Complement serves as a link between the innate and adaptive immune response. This is because Complement uses immunoglobulins to help identify dangerous molecules that should be destroyed. IgG1, IgG3, and IgM antibodies can all activate Complement.


Why C3d Activation is so Important in Food Sensitivity Testing

  • When activated, the C3 component of the Complement system attaches to potential food antigens; these antigens may also induce a response from the acquired immune system.
  • Measurement of Complement can increase the inflammatory potential of a reaction to food by 1000 to 10,000 fold.
  • Complement helps differentiate which IgG titer is more inflammatory than others.
  • Complement is the link between the innate immune system and an acquired immune response, differentiating which white blood cell activations are truly inflammatory, limiting false positives.



IgG and Candida Connection

The report provided includes Candida albicans (a microscopic fungal organism and pathogenic yeast). High levels of IgG antibodies to Candida have been found in patients who reported many symptoms of yeast overgrowth. Candida problems are caused when the benign yeast form of Candida albicans mutates to its fungal form and produces a buildup of toxins in the body. Candida can overgrow areas of the intestinal mucosa resulting in numerous symptoms, including creating microscopic holes in the lining of the intestines, leading to what is commonly known as “leaky gut” syndrome. If Candida albicans proteins enter the blood, an inflammatory immune system response may be triggered.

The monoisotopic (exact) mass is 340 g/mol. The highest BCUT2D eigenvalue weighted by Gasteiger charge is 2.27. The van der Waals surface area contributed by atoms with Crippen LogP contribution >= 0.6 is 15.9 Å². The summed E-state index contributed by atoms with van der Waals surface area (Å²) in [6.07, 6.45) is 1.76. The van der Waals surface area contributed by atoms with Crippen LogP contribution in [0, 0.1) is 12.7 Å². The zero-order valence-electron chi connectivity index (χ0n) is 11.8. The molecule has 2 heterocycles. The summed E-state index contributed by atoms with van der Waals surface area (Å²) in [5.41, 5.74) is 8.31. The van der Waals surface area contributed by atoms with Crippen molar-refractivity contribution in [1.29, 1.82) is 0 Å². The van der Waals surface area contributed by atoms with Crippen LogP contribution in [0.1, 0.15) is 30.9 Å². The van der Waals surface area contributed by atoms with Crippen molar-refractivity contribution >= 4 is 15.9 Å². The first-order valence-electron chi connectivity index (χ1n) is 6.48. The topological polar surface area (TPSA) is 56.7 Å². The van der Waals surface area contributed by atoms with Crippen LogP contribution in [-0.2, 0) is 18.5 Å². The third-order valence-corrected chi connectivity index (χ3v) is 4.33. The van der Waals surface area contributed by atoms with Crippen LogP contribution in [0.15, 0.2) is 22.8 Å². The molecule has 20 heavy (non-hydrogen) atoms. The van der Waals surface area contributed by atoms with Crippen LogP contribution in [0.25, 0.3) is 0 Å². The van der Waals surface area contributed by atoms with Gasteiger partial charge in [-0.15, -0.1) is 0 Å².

A wide range of disorders have been linked to Candida overgrowth including autism, multiple sclerosis, depression, chronic fatigue, fibromyalgia, migraines, and irritable bowel syndrome. Immunocompromised patients with cancer or AIDS can have life-threatening complications if Candida enters the bloodstream, resulting in systemic candidiasis.

Use of antibiotics, oral contraceptives, chemotherapy, anti-inflammatory steroids, and diets high in sugar and starch increase susceptibility to Candida overgrowth. Research has revealed a relationship between health of the gastrointestinal tract and overall well-being. Imbalance between good and bad bacteria (dysbiosis) has been shown to worsen behaviour disorders, hyperactivity, aggression, and cause fatigue. Evidence is mounting that dysbiosis impairs the immune system and contributes to food allergies, digestive disorders, nutritional deficiencies, and cognitive dysfunction. Using the Dunwoody IgG+C3d test will help identify food intolerances and Candida sensitivity that may be creating a variety of problems for patients.

Practitioners may then recommend elimination of the identified foods and supplementation with various natural products that control Candida overgrowth and assist with healing of the gut. Depending on the levels of Candida and the severity of a patient’s symptoms, further testing may be recommended, including a Comprehensive Stool Analysis or Organic Acids Test.